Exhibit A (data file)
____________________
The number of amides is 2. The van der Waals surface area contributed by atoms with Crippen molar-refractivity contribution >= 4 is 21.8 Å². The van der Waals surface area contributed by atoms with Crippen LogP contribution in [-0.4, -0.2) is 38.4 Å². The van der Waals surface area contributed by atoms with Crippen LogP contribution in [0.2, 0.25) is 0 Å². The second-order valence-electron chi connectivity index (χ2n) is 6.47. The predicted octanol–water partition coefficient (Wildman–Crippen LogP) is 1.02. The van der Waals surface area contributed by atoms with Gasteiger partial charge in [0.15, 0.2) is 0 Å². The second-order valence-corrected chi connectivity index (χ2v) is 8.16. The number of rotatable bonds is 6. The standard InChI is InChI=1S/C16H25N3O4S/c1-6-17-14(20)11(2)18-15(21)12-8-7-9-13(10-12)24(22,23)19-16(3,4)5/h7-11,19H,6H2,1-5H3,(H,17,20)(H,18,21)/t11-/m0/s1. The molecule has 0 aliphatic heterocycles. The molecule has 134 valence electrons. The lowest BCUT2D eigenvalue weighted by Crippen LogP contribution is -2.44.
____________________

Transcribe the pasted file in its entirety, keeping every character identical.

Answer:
The number of amides is 2. The van der Waals surface area contributed by atoms with Crippen molar-refractivity contribution >= 4 is 21.8 Å². The van der Waals surface area contributed by atoms with Crippen LogP contribution in [-0.4, -0.2) is 38.4 Å². The van der Waals surface area contributed by atoms with Crippen LogP contribution in [0.2, 0.25) is 0 Å². The second-order valence-electron chi connectivity index (χ2n) is 6.47. The predicted octanol–water partition coefficient (Wildman–Crippen LogP) is 1.02. The van der Waals surface area contributed by atoms with Gasteiger partial charge in [0.15, 0.2) is 0 Å². The second-order valence-corrected chi connectivity index (χ2v) is 8.16. The number of rotatable bonds is 6. The standard InChI is InChI=1S/C16H25N3O4S/c1-6-17-14(20)11(2)18-15(21)12-8-7-9-13(10-12)24(22,23)19-16(3,4)5/h7-11,19H,6H2,1-5H3,(H,17,20)(H,18,21)/t11-/m0/s1. The molecule has 0 aliphatic heterocycles. The molecule has 134 valence electrons. The lowest BCUT2D eigenvalue weighted by Crippen LogP contribution is -2.44.